Form and Function: New MRI Technique Measures Brain Structure and Function to Diagnose or Rule Out Alzheimer’s Disease

Researchers from the Perelman School of Medicine at the University of Pennsylvania found a new way of diagnosing and tracking Alzheimer’s disease, using an innovative magnetic resonance imaging (MRI) technique called Arterial spin labeling (ASL) to measure changes in brain function. The team determined that the ASL-MRI test is a promising alternative to the current standard, a specific PET scan that requires exposure to small amounts of a radioactive glucose analog and costs approximately four-times more than an ASL-MRI. Two studies now appear in Alzheimer’s and Dementia: The Journal of the Alzheimer’s Association and Neurology. “In brain tissue, regional blood flow is tightly coupled to regional glucose consumption, which is the fuel the brain uses to function. Increases or decreases in brain function are accompanied by changes in both blood flow and glucose metabolism,” explained John A. Detre, MD, professor of Neurology and Radiology at Penn, senior author on the papers, who has worked on ASL-MRI for the past 20 years. “We designed ASL-MRI to allow cerebral blood flow to be imaged noninvasively and quantitatively using a routine MRI scanner.”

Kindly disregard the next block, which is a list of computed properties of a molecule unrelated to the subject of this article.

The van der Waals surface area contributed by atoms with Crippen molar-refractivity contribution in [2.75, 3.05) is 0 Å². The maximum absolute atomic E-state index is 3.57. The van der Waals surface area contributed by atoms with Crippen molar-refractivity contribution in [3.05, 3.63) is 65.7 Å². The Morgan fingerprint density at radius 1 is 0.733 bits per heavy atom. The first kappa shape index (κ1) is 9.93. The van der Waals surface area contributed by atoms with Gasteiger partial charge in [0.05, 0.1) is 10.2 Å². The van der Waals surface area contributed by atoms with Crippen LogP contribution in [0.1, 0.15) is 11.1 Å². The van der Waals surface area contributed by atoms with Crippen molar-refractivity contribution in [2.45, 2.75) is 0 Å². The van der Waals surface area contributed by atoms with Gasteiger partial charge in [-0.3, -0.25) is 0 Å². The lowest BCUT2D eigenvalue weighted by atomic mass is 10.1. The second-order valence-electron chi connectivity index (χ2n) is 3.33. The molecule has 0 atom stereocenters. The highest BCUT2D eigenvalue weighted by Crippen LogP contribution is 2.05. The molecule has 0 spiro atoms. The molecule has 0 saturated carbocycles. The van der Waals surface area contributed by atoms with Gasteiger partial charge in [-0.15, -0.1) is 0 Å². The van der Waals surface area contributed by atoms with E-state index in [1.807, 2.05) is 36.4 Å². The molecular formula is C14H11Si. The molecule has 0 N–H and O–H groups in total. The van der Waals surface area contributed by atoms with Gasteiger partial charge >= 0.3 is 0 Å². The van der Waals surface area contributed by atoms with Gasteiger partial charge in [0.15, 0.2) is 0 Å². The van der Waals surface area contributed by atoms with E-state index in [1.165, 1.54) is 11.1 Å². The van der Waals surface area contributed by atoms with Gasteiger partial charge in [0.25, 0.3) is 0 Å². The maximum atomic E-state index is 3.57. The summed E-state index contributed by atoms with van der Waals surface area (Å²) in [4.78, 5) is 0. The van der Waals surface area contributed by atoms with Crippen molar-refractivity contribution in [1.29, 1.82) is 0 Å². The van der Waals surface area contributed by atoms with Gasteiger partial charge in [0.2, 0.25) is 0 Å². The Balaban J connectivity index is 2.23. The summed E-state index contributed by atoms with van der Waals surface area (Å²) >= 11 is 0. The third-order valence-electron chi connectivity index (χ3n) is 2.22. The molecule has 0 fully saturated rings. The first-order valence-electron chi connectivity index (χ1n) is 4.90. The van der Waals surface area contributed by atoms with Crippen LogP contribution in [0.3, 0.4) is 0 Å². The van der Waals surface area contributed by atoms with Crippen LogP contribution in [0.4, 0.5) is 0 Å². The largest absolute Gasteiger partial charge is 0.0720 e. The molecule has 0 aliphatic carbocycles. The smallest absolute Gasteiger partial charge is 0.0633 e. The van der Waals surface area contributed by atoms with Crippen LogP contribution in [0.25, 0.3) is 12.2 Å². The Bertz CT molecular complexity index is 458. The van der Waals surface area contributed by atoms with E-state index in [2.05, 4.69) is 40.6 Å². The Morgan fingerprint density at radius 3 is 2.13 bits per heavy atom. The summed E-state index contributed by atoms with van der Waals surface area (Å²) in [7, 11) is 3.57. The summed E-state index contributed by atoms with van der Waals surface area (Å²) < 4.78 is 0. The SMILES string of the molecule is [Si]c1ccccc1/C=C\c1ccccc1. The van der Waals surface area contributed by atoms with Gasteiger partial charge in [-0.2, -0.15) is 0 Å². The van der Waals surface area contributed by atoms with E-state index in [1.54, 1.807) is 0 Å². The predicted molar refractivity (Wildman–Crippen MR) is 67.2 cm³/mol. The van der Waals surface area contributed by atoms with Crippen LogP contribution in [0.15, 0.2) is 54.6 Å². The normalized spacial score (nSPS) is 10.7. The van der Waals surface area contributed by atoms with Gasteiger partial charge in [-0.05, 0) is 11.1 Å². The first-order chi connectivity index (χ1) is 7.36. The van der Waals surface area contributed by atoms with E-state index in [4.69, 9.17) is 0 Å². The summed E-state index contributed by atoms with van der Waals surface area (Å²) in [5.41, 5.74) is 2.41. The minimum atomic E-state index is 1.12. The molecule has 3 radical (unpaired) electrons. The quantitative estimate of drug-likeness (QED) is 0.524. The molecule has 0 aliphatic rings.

Penn Medicine News Release

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